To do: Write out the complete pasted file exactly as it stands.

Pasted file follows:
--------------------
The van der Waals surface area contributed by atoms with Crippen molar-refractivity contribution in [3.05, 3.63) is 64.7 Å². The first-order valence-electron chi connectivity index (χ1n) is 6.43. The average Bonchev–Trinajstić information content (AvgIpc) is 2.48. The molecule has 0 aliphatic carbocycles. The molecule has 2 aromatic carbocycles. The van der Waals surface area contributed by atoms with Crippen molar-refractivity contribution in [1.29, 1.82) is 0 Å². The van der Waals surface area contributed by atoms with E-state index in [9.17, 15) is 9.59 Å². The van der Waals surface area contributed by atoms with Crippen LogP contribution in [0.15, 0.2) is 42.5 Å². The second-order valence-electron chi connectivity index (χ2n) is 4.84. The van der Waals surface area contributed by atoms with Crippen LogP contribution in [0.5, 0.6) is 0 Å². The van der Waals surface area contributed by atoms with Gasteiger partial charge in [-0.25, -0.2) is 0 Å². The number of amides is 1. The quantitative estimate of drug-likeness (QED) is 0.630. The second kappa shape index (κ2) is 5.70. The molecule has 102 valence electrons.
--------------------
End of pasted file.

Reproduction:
The van der Waals surface area contributed by atoms with Crippen molar-refractivity contribution in [3.05, 3.63) is 64.7 Å². The first-order valence-electron chi connectivity index (χ1n) is 6.43. The average Bonchev–Trinajstić information content (AvgIpc) is 2.48. The molecule has 0 aliphatic carbocycles. The molecule has 2 aromatic carbocycles. The van der Waals surface area contributed by atoms with Crippen molar-refractivity contribution in [1.29, 1.82) is 0 Å². The van der Waals surface area contributed by atoms with E-state index in [9.17, 15) is 9.59 Å². The van der Waals surface area contributed by atoms with Crippen LogP contribution in [0.15, 0.2) is 42.5 Å². The second-order valence-electron chi connectivity index (χ2n) is 4.84. The van der Waals surface area contributed by atoms with Crippen LogP contribution in [0.5, 0.6) is 0 Å². The van der Waals surface area contributed by atoms with Gasteiger partial charge in [-0.25, -0.2) is 0 Å². The number of amides is 1. The quantitative estimate of drug-likeness (QED) is 0.630. The second kappa shape index (κ2) is 5.70. The molecule has 102 valence electrons.